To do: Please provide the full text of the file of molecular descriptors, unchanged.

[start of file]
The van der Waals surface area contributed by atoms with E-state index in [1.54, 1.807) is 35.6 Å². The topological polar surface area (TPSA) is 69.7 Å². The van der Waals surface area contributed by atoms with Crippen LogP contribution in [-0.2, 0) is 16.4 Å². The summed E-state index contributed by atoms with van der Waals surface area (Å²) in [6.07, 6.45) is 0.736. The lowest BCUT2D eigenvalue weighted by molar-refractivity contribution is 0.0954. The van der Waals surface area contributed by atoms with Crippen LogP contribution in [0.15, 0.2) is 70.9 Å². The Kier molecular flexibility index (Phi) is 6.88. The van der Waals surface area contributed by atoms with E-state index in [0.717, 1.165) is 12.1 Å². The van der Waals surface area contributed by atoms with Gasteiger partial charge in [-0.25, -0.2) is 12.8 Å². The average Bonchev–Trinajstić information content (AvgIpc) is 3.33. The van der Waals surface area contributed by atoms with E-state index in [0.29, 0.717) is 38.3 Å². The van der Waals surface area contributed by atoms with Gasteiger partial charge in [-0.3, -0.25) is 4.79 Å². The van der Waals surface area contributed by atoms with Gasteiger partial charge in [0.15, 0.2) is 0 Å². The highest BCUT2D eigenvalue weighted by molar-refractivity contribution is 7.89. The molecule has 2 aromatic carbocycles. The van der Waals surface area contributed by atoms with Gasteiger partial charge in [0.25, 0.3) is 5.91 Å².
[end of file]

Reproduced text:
The van der Waals surface area contributed by atoms with E-state index in [1.54, 1.807) is 35.6 Å². The topological polar surface area (TPSA) is 69.7 Å². The van der Waals surface area contributed by atoms with Crippen LogP contribution in [-0.2, 0) is 16.4 Å². The summed E-state index contributed by atoms with van der Waals surface area (Å²) in [6.07, 6.45) is 0.736. The lowest BCUT2D eigenvalue weighted by molar-refractivity contribution is 0.0954. The van der Waals surface area contributed by atoms with Crippen LogP contribution in [0.15, 0.2) is 70.9 Å². The Kier molecular flexibility index (Phi) is 6.88. The van der Waals surface area contributed by atoms with E-state index in [0.717, 1.165) is 12.1 Å². The van der Waals surface area contributed by atoms with Gasteiger partial charge in [-0.25, -0.2) is 12.8 Å². The average Bonchev–Trinajstić information content (AvgIpc) is 3.33. The van der Waals surface area contributed by atoms with E-state index in [0.29, 0.717) is 38.3 Å². The van der Waals surface area contributed by atoms with Gasteiger partial charge in [-0.3, -0.25) is 4.79 Å². The van der Waals surface area contributed by atoms with Gasteiger partial charge in [0.15, 0.2) is 0 Å². The highest BCUT2D eigenvalue weighted by molar-refractivity contribution is 7.89. The molecule has 2 aromatic carbocycles. The van der Waals surface area contributed by atoms with Gasteiger partial charge in [0.25, 0.3) is 5.91 Å².